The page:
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NASA's Aeronautic Lightning Research

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Tagged As: NASA and Science

Airline passengers faced with thunderstorms can thank Bruce Fisher and members of the NASA lightning research team for many of the modern safety features on aircraft. As part of an eight year project, the NASA research team flew an F-106B Delta Dart into almost 1500 thunderstorms in order to study the effects of lightning strikes on airplanes. Modern, all-weather commercial aircraft designs include a "static wick" whose purpose is to dissipate excess electrons via the frame and provide a conduit in case a strike occurs. Ultimately, aircraft are designed to keep the charge and current on an external layer, separate from the sensitive electronics, fuel and passengers.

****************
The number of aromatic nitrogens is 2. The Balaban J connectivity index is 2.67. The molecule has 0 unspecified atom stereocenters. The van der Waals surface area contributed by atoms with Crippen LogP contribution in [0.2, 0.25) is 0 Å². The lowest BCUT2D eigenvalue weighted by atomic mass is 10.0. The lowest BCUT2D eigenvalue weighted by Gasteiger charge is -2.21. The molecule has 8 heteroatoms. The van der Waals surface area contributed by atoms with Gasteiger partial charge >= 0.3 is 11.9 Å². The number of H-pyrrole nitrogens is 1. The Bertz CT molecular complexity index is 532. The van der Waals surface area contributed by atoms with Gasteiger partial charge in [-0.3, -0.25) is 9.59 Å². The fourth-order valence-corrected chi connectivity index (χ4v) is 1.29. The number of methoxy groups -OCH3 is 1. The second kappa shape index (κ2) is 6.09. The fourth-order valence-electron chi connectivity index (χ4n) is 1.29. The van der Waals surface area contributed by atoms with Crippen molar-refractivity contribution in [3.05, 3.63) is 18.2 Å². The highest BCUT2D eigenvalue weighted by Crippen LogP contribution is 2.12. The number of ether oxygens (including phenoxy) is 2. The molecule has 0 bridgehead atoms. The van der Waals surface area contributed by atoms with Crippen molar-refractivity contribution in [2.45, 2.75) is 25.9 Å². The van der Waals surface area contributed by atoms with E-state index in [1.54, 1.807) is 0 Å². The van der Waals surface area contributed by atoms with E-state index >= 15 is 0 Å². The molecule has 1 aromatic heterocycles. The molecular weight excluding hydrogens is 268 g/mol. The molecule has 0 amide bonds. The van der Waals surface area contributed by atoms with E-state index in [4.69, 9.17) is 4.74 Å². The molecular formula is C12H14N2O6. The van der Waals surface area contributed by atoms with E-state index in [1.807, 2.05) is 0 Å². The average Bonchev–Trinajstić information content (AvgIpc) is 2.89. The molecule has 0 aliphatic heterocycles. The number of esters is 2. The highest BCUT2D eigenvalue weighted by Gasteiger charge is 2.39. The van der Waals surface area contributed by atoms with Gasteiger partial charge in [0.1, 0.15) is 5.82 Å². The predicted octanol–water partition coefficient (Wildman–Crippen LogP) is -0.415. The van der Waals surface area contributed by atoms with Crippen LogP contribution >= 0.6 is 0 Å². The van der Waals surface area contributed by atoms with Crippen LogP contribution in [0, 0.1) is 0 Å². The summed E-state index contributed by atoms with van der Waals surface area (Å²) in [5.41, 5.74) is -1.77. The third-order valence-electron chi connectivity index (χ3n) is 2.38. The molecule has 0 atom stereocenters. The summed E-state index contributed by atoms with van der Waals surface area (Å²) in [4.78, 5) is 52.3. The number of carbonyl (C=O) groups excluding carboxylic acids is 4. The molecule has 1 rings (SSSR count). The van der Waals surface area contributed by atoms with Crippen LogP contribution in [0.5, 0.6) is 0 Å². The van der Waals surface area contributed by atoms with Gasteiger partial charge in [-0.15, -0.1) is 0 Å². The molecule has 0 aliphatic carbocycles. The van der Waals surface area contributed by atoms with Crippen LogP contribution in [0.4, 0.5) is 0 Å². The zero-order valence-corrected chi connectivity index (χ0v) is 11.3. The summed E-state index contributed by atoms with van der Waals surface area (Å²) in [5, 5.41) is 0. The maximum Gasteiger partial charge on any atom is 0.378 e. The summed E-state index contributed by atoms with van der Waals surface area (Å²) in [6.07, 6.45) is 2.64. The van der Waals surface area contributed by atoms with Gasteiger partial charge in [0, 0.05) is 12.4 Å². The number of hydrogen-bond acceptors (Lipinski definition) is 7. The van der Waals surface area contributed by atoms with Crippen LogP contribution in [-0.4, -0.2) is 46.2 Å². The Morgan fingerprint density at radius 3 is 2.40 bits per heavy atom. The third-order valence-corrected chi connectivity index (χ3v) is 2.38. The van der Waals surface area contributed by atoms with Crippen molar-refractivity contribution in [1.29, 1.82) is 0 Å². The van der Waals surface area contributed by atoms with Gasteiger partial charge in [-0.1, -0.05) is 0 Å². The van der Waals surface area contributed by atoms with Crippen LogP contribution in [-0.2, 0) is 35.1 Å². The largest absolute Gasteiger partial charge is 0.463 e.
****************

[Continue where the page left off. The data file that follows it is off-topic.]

The lessons of being struck more than 700 times included that aircraft lightning strikes are not chance (i.e., the vehicle's presence draws the strike) and that attempting to fly over a storm results in a higher chance of strike.

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